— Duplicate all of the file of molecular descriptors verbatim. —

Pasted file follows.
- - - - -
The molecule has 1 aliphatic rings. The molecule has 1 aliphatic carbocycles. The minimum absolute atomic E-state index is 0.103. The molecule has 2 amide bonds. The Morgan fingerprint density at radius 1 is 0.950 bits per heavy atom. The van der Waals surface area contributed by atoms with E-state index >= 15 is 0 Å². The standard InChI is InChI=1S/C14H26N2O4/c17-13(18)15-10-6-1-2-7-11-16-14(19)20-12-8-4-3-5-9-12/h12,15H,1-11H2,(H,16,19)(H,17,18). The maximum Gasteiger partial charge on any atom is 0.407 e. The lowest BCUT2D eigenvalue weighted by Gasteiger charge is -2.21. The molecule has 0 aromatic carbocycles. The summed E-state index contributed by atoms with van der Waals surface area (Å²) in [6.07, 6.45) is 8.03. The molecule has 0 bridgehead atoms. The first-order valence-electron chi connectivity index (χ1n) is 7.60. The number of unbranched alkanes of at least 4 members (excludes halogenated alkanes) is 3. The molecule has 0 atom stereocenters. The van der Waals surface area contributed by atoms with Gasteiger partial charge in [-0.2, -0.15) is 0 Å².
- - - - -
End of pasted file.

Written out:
The molecule has 1 aliphatic rings. The molecule has 1 aliphatic carbocycles. The minimum absolute atomic E-state index is 0.103. The molecule has 2 amide bonds. The Morgan fingerprint density at radius 1 is 0.950 bits per heavy atom. The van der Waals surface area contributed by atoms with E-state index >= 15 is 0 Å². The standard InChI is InChI=1S/C14H26N2O4/c17-13(18)15-10-6-1-2-7-11-16-14(19)20-12-8-4-3-5-9-12/h12,15H,1-11H2,(H,16,19)(H,17,18). The maximum Gasteiger partial charge on any atom is 0.407 e. The lowest BCUT2D eigenvalue weighted by Gasteiger charge is -2.21. The molecule has 0 aromatic carbocycles. The summed E-state index contributed by atoms with van der Waals surface area (Å²) in [6.07, 6.45) is 8.03. The molecule has 0 bridgehead atoms. The first-order valence-electron chi connectivity index (χ1n) is 7.60. The number of unbranched alkanes of at least 4 members (excludes halogenated alkanes) is 3. The molecule has 0 atom stereocenters. The van der Waals surface area contributed by atoms with Gasteiger partial charge in [-0.2, -0.15) is 0 Å².